In Singapore, it is not uncommon for Terminal Discharges (TDs) to be carried out from hospitals. Such discharges see terminally ill patients being sent home to die, in accordance to their said wishes.
In practice, however, concerns may develop over prognostication, potential compromises in care and routine cessation of treatments that cannot be maintained in the home setting. As a result, if due diligence is not exercised, parallels may be drawn with Passive Euthanasia (PE).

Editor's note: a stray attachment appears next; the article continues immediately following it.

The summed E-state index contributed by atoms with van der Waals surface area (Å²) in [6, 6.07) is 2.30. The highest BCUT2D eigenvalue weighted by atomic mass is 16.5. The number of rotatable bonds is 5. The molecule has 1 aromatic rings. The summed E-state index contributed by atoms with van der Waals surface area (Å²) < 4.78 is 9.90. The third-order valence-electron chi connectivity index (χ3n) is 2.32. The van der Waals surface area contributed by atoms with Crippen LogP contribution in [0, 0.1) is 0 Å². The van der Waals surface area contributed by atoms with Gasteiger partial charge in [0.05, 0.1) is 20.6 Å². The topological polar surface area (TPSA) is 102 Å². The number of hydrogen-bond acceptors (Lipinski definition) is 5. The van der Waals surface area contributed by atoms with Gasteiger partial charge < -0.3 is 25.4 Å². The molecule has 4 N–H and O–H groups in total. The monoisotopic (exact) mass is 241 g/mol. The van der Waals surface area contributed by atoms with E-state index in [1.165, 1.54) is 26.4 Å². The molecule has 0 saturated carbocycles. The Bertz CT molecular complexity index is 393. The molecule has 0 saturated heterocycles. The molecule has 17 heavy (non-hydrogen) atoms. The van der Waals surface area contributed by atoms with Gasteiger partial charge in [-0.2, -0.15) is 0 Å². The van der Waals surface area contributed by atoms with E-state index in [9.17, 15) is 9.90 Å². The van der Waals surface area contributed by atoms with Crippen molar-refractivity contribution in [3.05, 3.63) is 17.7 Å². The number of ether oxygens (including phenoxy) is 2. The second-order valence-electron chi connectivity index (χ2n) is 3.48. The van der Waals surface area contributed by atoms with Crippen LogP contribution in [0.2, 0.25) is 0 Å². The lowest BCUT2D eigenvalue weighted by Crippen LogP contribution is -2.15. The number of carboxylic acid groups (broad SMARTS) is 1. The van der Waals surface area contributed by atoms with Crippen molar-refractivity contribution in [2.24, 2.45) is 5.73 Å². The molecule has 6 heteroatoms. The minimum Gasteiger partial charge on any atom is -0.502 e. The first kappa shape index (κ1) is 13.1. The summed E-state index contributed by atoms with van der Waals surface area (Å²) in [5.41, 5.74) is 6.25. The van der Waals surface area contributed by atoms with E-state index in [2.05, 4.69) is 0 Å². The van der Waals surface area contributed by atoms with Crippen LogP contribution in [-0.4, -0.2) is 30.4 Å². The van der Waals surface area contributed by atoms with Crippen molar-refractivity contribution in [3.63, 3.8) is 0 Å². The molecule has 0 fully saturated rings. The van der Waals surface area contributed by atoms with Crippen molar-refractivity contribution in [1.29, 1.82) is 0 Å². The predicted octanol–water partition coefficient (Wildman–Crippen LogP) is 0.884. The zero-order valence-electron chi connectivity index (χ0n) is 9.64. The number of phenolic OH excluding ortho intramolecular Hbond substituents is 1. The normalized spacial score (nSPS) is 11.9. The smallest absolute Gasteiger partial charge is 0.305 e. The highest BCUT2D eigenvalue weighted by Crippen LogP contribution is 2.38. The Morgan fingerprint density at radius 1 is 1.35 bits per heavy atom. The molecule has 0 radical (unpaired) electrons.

In this essay, we will discuss the circumstances in which TDs are undertaken, and touch on familial determinations of care and circumnavigation of direct patient involvement. Using a hypothetical case scenario, we will focus on case-specific assessments and highlight the fundamental flaws in associating euthanasia with TD.
We will then see how we can mitigate the risks of carrying out PE by utilising a Multi-Disciplinary Team (MDT) for a context- and patient-specific approach to TDs.